Two American economists, Donohue and Levitt, have argued that the complete legalization of abortion in the US between 1967 and 1973 resulted in a significant drop in the crime rate from the 1990s onward. As Levitt reasons, "Legalized abortion led to less unwantedness; unwantedness leads to high crime; legalized abortion, therefore, led to less crime."1
However, this argument has been challenged by other economists, who note several errors in Donohue and Levitt's calculations and findings. Some contend that the decreased crime rate can be linked to the simultaneous decline of the crack-cocaine epidemic.2 Others challenge Donohue and Levitt for failing to separate criminals into age categories, since the decrease in crime actually occurred among older cohorts rather than those born after the legalization of abortion. In fact, crime has been increasing among these younger cohorts.3 Another challenge to Donohue and Levitt's findings is that since abortion was legalized in the UK, crime rates there have risen.4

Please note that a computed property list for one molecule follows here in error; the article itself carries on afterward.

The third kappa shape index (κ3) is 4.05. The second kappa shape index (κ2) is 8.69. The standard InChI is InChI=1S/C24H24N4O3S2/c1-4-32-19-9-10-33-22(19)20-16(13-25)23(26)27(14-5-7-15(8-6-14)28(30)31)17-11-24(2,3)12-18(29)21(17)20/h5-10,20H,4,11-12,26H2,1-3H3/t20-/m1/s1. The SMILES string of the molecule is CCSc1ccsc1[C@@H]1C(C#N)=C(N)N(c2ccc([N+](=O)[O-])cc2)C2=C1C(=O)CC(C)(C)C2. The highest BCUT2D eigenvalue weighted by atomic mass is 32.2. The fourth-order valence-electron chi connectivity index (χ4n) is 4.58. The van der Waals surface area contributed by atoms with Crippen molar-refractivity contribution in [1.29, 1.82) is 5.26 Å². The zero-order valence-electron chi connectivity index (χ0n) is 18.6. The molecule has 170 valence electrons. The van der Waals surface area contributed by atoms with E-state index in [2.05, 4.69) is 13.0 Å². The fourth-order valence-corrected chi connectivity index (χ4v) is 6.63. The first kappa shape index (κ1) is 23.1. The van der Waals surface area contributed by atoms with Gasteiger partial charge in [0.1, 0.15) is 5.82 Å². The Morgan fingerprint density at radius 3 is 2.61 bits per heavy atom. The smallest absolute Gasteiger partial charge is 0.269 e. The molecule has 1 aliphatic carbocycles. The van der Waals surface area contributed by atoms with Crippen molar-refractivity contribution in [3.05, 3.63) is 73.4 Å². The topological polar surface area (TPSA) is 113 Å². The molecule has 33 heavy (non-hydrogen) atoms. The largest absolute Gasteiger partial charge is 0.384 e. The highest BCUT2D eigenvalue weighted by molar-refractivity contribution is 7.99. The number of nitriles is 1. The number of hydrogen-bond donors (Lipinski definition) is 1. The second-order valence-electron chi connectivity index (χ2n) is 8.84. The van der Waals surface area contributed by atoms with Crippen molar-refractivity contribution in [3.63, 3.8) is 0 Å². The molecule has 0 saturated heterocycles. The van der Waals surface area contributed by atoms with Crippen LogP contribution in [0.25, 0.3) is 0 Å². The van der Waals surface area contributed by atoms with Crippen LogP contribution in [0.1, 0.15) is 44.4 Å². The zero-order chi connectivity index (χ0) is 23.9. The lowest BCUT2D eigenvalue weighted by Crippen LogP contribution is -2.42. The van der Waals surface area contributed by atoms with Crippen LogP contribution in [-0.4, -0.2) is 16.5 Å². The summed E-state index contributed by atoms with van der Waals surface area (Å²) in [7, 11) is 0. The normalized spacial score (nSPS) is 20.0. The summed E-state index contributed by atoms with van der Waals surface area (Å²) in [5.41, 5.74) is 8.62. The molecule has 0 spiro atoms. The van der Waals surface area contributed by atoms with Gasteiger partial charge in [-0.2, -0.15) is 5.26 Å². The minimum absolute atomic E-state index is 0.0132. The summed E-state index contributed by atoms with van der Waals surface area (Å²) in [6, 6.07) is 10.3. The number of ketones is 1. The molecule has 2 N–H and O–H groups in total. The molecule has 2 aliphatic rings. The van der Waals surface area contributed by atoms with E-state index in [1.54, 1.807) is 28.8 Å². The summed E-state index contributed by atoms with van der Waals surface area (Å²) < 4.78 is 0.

Researchers have also pointed out that the rise in abortion since its legalization has increased the incidence of single motherhood,5 in part because treating abortion as a method of birth control enables men to opt out of commitment. Since the children of single-parent families are at higher risk of criminal behaviour than those of two-parent families, it is more likely that the rise in abortions has increased, rather than decreased, the crime rate. Additionally, high-risk mothers are less likely to abort than low-risk mothers.6
Much of the research done in the past decade casts doubt on whether Donohue and Levitt's supposed link between abortion and falling crime rates exists at all.